Rainbow Bee-eater

Merops ornatus.

Although the exif says this was at 1200mm with the 2.0x TC, it actually had a 1.4x and a 2x TC stacked, so the real focal length was 1680mm. (i.e. 600mm x 2 x 1.4) Additionally, I've cropped it just a little for compositional reasons.

View all photos taken: Saturday, 25th April 2009, This photo: 12:43pm

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Comments

  • suburbanvoodoo said:
    Georgeous bird Dave. :-)
  • David de Groot said:
    They are indeed :) I wasn't expecting them back so soon, as they mostly winter around here and go somewhere else in the warmer months. 'twas very happy to see them back.
  • mitchell burns said:
    dam thats a big zoom..lol.. what is the focal length with out the TC's? good shot btw...
  • David de Groot said:
    Native focal length would be 600mm. It's a damn heavy lens, and this one was the 1st Ed. so no IS either - tripod is essential.
  • accesser said:
    Wow the old 600mm I don't think I'd be able to hold that sucker. Pretty bird nice colors and interesting feather ? thing at the end of it
  • HPVD Photos said:
    Considering the focal length, that is an excellent shot David.
  • David de Groot said:
    Tripod dude, tripod :)
    It's definitely not in the range of hand-holdable lenses.
    Didn't turn out bad at all. I figured there'd be more image degradation with the two TCs stack on the end, but it's remarkably clear and sharp all things considered.
  • [ Kane ] said:
    Dam!
  • David de Groot said:
    No, that's where I went at dawn :P
  • James Lagden said:
    1680mm, I don't believe that!
    Nice capture Dave, I might have to do a bit of cropping with mine.
  • David de Groot said:
    Oh you do too, you were there :P
  • looby88 said:
    you have some wonderful birds down under, quite jealous I am
    lovely photo sir !
  • David de Groot said:
    Yep, makes up for all the poisonous, biting, killer beasties we have... of course, some of the birds fall into that category too...
  • SkattyKat said:
    Nice Capture Dave Beautiful bird
  • David de Groot said:
    Thanks Kat. They're one of my favourite birds, colourful, graceful and very fast.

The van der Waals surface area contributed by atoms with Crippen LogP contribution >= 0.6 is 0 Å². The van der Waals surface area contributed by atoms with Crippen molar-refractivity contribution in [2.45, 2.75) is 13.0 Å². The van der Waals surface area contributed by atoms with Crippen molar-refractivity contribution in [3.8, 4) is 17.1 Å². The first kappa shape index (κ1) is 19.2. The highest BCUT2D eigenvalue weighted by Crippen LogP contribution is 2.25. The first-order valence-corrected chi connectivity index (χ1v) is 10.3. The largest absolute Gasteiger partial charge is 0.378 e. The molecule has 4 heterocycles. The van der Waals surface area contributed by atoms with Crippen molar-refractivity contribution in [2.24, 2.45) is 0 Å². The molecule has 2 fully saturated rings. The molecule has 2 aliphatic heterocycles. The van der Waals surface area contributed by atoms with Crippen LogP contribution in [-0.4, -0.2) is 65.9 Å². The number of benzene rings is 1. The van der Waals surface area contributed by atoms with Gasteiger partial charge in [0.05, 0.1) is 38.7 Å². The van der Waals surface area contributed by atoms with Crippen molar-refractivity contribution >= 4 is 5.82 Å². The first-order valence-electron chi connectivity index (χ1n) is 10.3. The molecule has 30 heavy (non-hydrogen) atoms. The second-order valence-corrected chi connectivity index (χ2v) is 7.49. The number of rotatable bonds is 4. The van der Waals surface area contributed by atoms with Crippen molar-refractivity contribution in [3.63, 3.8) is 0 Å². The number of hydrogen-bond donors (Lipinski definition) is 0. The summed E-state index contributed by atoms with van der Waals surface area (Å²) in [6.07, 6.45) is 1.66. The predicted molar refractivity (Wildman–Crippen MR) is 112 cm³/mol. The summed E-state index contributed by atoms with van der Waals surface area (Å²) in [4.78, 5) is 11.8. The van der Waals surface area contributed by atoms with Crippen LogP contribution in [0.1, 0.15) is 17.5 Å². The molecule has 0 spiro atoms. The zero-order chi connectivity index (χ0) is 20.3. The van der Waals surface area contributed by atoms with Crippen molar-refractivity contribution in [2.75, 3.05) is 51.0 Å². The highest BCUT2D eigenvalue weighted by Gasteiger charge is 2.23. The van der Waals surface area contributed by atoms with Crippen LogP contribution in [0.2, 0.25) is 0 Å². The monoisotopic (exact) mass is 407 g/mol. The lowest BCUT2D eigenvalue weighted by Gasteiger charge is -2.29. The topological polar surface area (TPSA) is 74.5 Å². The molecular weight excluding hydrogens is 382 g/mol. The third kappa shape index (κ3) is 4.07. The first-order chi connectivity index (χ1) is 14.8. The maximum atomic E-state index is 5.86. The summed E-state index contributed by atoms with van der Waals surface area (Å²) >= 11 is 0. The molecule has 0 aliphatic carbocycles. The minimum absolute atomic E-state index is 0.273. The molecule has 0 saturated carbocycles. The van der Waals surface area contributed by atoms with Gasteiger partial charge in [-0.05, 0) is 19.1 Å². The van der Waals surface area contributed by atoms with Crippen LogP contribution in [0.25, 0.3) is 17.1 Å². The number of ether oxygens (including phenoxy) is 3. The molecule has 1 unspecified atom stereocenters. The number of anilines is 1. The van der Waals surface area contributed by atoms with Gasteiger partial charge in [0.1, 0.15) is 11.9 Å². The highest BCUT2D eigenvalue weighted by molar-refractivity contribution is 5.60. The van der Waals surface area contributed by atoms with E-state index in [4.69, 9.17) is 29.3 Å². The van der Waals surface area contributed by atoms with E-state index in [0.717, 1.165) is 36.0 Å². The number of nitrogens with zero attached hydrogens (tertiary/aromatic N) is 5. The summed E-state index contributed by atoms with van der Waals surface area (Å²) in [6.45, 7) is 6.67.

• Peter Hegarty said:
    Hi Dave, how long have you had this lens, was it expensive?
  • David de Groot said:
    Alas, it isn't mine - just got to use it today. Is it expensive - if you have to ask, you can't afford it. ;-)
  • Garry' said:
    Dave...I think you are on track to become an equipment junkie. Something you might have inherited from Sydney J. ....;-)
    Seriously, I never even though to stack multiple converters. Smart move and i am surprised about your perfect focus. Spot on. (Autofocus?)
  • David de Groot said:
    Ah yes, it's a terrible disease.
    No AF, with both TCs on it, the wide open aperture is effectively f/11 and that's too much for any Canon body to AF with.
  • jaclyn_teh2000 said:
    Lovely bird..love the colour on its body...
  • leadegroot said:
    @garry - he's always been an equipment junkie - its the geek in him, he likes his hardware. :)
    I have to keep him on a strict budget, for fear of having no room to move in the house (and those of you who have visited know how laughable that is :))
  • David de Groot said:
    Yep, they're lovely birds :)
  • Grauniad2 said:
    David, What are you saying? That Canon bodies will only AF with aperture wider than f/11?
  • David de Groot said:
    Not quite Rodney. It's got to do with the max aperture of the lens. So if you have a 70-200/2.8L, it's maximum aperture is f/2.8. This is the aperture the camera uses when focussing, only stopping down the iris to your preferred aperture when you press the shutter.
    However, all non-1 series Canon bodies will only AF with lenses that have a maximum aperture of f/5.6 or larger. 1 Series bodies will AF with lenses with a max. aperture of f/8 or larger.
    When you add a teleconverter, you lose 1 stop of max. aperture for a 1.4x or 2 stops for a 2x, so with a 600/4 and a 1.4x you get 840/5.6, but with a 2x you get 1200/8, and with both TCs, 1680/11.
    Make sense ?
  • Grauniad2 said:
    Yes, I understand. Many thanks. And phew. (You can delete these comments now if you like.)
  • David de Groot said:
    Cool, I'll leave the comments there for others, as it may be helpful. :)
  • baar_01 said:
    Wow, that is alot of focal length. I can't imagine these birds stay still for too long so bravo on moving the tripod around and manually focusing all while this little bugger was jumping in and out of frame :P
  • David de Groot said:
    The beauty of these little guys is that they generally sit still for periods of time. This one was turning it's head right and left scanning for "tasty" flying insects.
  • {Rory} said:
    Very nice!
  • David de Groot said:
    Thanks :)